It is never appropriate to tip management. Specifically, do not offer a tip to the pit boss. His job is to manage staff and oversee all play and transactions at the tables under his territory, and offering him a tip can only be construed to be an attempt to curry favor. In short, tipping the pit boss is as inappropriate as tipping a police officer.

It is also appropriate to tip the casino cashier when exchanging chips for cash, though this is a less comfortable situation, because the cashier’s role is similar to that of a bank teller. So long as the tip is small (a few “odd” bills, such as ones when you’re receiving a few hundred dollars or a few fives when you’re receiving a few thousand), it won’t arouse suspicion. Since every patron who doesn’t lose his entire wager will visit the cashier’s cage, these small amounts add up to a worthwhile sum.

Tipping the dealer is somewhat more intricate, and somewhat more complex. Of all casino staff, the dealer will spend the most time serving you—but at the same time, they are in charge of ensuring fairness of play and financial transactions at their table.

If you’re breaking even or doing well, you should periodically tip the dealer during play by placing a token bet for them. This is done by placing a chip in front of your own wager, at the two o’clock position of the betting spot. One practice that will help to ensure that tips are given fairly regularly, but not too often, is to tip in small amounts on each hand following a “big” win—a blackjack, successful double-down, or winning both hands from splitting pairs. You might instead elect to tip a somewhat larger amount at the beginning of each shoe in a shoe-dealt game or a smaller amount at every other shuffle in a handheld game. It is always appropriate (expected) to tip on the next hand if the dealer gave you a bit of advice that effected a win or prevented you from making a mistake that would have caused a loss.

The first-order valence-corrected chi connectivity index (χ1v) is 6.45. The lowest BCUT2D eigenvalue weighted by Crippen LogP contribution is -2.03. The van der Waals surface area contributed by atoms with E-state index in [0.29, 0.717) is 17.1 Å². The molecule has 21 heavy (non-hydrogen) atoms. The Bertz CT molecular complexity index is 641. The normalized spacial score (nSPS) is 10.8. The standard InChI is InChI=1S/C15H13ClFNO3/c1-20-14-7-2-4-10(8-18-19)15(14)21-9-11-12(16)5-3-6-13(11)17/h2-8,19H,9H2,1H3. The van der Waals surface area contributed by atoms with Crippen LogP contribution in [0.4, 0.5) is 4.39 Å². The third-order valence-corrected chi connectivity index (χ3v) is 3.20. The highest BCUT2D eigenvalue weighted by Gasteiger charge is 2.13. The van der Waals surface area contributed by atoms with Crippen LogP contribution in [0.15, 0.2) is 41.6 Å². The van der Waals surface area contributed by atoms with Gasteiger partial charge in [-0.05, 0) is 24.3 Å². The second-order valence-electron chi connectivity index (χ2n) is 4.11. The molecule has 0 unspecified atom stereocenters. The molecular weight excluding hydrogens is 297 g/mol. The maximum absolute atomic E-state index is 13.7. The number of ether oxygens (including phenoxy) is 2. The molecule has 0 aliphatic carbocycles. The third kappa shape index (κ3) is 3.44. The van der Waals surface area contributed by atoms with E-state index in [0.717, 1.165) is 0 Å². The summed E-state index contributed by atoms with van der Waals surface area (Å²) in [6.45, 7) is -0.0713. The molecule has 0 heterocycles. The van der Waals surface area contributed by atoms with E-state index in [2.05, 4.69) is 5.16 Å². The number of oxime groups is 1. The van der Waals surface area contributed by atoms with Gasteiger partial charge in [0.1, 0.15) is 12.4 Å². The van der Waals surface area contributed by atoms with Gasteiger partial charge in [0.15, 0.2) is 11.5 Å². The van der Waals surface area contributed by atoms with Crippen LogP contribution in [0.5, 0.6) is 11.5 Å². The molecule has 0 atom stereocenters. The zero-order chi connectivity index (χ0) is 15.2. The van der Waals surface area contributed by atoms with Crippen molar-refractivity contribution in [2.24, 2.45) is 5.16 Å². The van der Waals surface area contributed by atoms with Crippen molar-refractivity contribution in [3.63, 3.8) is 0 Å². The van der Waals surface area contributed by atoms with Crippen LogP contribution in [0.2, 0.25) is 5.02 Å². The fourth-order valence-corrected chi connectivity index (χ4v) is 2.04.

A few words about token bets: the dealer cannot solicit them, and is not allowed to parlay them (let it ride on the next hand). Also, the dealer must wait for you to collect your winnings before they may pick up their chips.

Another opportune time to tip the dealer is when you’re leaving the table. Even if you’ve been losing, and especially if you haven’t tipped the dealer during or before the game, you should give the dealer a few chips after cashing out for the service they’ve provided. This tip should be left on the table, on the far side (but not inside) the wagering spot so that it’s not mistaken for a wager or an oversight.

A final note on tipping the dealer: in some casinos, all tips are placed in a pool and divided among all dealers at the end of the shift—so the tips you give may not go directly into the pocket of your individual dealer. Even so, you should tip your dealer as if they were. It is inappropriate to decrease them your tips because of this arrangement, and rude to ask if such an arrangement even exists.

How Not to Be Annoying